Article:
American popular culture’s most recognizable pair of shoes were removed from display and went into the Smithsonian’s conservation lab for some much-needed repairs on February 23. The famed ruby slippers, worn by Judy Garland in the 1939 classic film The Wizard of Oz, will return to the Smithsonian Museum of American History display cases on April 5, where they have been featured on a nearly continuous basis since being anonymously donated to the museum in 1979. The shoes will be a part of a new exhibition entitled, “American Stories.”
Originally, the shoes were not supposed to be kept for posterity nor be the iridescent red color for which they are famous. In fact, the shoes designed by the film’s costume designer Gilbert Adrian, were intended to be used solely for the movie. Most film fashion props are just used for the short duration of a shoot, and not showcased for several decades afterward. During an earlier conservation treatment, it was discovered through tests that the shoes’ famous red sequins were made of gelatin, an organic material that would be damaged if cleaned with most cleaning solvents. Smithsonian conservators decided that their best course of action would be to use cotton dipped in ice water to complete the tedious process of cleaning each sequin individually.
In both L. Frank Baum’s 1900 novel, from which the film was adapted, and early variations of Noel Langley’s screenplay, the shoes were originally intended to be silver. However, with the advent of technicolor film, the shoes’ hue was changed prior to filming in an effort to catch the eyes of moviegoers. During the conservation treatment, the original silver color of the shoes was discovered after being examined with a hand-held microscope. Conservators also found a netting underneath the bright red sequins that originally allowed the film’s costume designers to stitch those sequins to the silver slippers. This netting was added to the shoes in an effort to make the process of stitching the sequins to the shoes easier.
Conservator Theresa Smith talks about repairing Heinrich Vogtherr’s multilayered anatomical “flap” prints. The anatomical flap prints are on view as part of the exhibition “Prints and the Pursuit of Knowledge in Early Modern Europe” at the Harvard Art Museums/Arthur M. Sackler Museum from September 6 through December 10, 2011.
In the meantime, right here in Springfield, MA, a new exciting exhibition is about to begin at the Springfield Museums. On loan from Hartford’s Wadsworth Atheneum, the Old Masters to Monet collection will open its doors to the public on December 13 and will run until April 29, 2012.
Today, on the 176th birthday of one of the America’s most famous and mysterious authors of all time, we would like to talk to you about book preservation. Mark Twain, born Samuel Langhorne Clemens, left numerous letters, writings, photographs and artifacts that are lovingly preserved in several collections around the country. We are fortunate enough to be located half an hour from Mark Twain’s amazing Mark Twain House in Hartford, CT.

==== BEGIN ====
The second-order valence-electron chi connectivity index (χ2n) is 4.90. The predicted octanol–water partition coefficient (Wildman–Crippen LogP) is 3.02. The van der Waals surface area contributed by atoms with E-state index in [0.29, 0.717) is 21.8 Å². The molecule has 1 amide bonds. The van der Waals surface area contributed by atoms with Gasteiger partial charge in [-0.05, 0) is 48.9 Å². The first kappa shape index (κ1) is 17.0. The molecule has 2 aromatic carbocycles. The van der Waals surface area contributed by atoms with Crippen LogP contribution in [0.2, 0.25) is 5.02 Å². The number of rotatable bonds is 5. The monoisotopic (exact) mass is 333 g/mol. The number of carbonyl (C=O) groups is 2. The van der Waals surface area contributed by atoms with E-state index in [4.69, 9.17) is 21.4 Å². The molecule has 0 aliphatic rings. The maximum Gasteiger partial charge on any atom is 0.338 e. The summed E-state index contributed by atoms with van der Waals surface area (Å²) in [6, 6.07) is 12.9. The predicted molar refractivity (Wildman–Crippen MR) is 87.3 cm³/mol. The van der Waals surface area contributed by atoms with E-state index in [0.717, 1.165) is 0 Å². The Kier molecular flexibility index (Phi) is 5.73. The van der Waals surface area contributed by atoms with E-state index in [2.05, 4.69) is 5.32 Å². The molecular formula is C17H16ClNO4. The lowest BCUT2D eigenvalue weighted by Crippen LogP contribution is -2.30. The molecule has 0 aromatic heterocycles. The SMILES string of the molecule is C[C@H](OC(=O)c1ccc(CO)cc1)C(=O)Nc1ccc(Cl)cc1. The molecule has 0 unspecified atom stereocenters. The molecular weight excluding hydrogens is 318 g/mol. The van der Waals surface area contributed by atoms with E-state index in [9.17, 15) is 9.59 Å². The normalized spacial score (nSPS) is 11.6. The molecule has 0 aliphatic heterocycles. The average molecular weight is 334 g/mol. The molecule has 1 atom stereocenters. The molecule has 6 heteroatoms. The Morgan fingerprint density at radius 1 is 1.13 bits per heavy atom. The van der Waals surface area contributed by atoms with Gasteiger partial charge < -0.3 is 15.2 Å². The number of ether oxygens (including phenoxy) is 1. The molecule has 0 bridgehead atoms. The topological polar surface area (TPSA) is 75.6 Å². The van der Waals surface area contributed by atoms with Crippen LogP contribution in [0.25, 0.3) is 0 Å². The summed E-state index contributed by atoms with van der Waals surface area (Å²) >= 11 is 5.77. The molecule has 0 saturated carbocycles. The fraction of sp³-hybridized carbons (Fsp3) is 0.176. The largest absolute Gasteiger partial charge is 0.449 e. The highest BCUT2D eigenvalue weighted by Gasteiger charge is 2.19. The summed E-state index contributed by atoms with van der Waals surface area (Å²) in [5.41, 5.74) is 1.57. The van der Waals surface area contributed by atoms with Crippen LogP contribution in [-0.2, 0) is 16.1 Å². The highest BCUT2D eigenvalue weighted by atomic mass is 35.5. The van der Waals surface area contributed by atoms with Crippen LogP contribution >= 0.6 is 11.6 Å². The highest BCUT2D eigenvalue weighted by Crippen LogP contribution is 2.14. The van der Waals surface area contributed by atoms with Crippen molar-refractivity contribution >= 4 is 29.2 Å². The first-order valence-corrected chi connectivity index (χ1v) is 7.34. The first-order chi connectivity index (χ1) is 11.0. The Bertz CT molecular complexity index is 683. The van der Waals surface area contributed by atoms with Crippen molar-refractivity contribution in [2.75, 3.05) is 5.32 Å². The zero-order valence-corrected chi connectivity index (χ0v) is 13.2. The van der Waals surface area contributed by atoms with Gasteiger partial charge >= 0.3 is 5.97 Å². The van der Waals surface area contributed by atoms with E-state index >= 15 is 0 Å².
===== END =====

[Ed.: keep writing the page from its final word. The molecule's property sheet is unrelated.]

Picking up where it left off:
First Editions of Twain’s world-famous The Adventures of Tom Sawyer and Huckleberry Finn are extremely valuable and some are even signed. Storage and conservation of rare books needs to be done with extreme care. Antique tomes’ spines can become damaged from exposure to the elements, improper storage practices as well as regular wear-and-tear. Using Adjustable Rare Book Boxes will ease the pressure on the spine and the book can be well preserved while stored either horizontally or vertically. Ripped off spines can be reattached using Spine Repair Tape. Pressure Sensitive Mending Tissue is perfect for repairing torn or brittle pages.
University Products has added several pieces of new equipment to its New England manufacturing facility. The new equipment expands the company’s ability to provide custom enclosures and increases the options available to its customers.
The recently installed Zund G3 Digital Cutter allows the company to produce prototypes and small runs of custom size (and shape) boxes, folders, envelopes, etc. without the need of costly dies. This computer controlled machine automates all cutting and trimming functions and works on all archival paper and boards including Perma/Dur e-flute and b-flute corrugated board (see our video below).
University Products also added a boxboard laminator. This new equipment provides the company with the ability to laminate paper, cloth and other materials to its archival quality boards, creating unique and decorative exteriors for custom boxes.
Metal Stay Box Machine
University Products has also replaced its metal stay box machine with new faster and more efficient equipment. They have increased productivity and expanded the colors and sizes of metal stays available, adding to the options available for custom boxes.
No longer do museums, libraries and archives need to sacrifice form for function. With University Products expanded manufacturing capabilities, the customer can get the quality acid-free enclosures the company has always provided, in the exact sizes and look they want.